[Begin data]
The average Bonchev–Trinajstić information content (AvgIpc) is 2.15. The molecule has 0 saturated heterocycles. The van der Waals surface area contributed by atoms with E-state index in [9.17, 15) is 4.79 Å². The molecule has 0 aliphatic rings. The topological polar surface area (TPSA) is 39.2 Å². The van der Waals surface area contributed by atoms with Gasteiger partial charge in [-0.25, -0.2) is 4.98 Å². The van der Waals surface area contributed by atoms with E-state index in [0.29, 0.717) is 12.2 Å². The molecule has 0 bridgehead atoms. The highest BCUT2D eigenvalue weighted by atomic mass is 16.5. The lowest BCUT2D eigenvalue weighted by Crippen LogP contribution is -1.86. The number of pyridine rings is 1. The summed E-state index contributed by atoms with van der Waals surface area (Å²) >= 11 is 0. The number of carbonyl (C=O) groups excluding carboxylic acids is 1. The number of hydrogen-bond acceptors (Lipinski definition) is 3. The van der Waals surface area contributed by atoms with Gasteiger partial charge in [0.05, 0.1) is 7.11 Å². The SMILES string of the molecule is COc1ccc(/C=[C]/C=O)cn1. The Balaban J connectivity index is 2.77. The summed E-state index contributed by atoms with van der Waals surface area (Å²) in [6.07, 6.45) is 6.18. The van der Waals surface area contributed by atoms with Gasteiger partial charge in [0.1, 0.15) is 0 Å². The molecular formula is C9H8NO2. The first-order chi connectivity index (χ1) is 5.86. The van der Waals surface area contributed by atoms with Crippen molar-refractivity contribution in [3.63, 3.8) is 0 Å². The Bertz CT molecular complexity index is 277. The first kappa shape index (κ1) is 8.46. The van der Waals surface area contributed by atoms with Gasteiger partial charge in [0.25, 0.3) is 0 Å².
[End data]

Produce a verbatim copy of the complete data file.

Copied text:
The average Bonchev–Trinajstić information content (AvgIpc) is 2.15. The molecule has 0 saturated heterocycles. The van der Waals surface area contributed by atoms with E-state index in [9.17, 15) is 4.79 Å². The molecule has 0 aliphatic rings. The topological polar surface area (TPSA) is 39.2 Å². The van der Waals surface area contributed by atoms with Gasteiger partial charge in [-0.25, -0.2) is 4.98 Å². The van der Waals surface area contributed by atoms with E-state index in [0.29, 0.717) is 12.2 Å². The molecule has 0 bridgehead atoms. The highest BCUT2D eigenvalue weighted by atomic mass is 16.5. The lowest BCUT2D eigenvalue weighted by Crippen LogP contribution is -1.86. The number of pyridine rings is 1. The summed E-state index contributed by atoms with van der Waals surface area (Å²) >= 11 is 0. The number of carbonyl (C=O) groups excluding carboxylic acids is 1. The number of hydrogen-bond acceptors (Lipinski definition) is 3. The van der Waals surface area contributed by atoms with Gasteiger partial charge in [0.05, 0.1) is 7.11 Å². The SMILES string of the molecule is COc1ccc(/C=[C]/C=O)cn1. The Balaban J connectivity index is 2.77. The summed E-state index contributed by atoms with van der Waals surface area (Å²) in [6.07, 6.45) is 6.18. The van der Waals surface area contributed by atoms with Gasteiger partial charge in [0.1, 0.15) is 0 Å². The molecular formula is C9H8NO2. The first-order chi connectivity index (χ1) is 5.86. The van der Waals surface area contributed by atoms with Crippen molar-refractivity contribution in [3.63, 3.8) is 0 Å². The Bertz CT molecular complexity index is 277. The first kappa shape index (κ1) is 8.46. The van der Waals surface area contributed by atoms with Gasteiger partial charge in [0.25, 0.3) is 0 Å².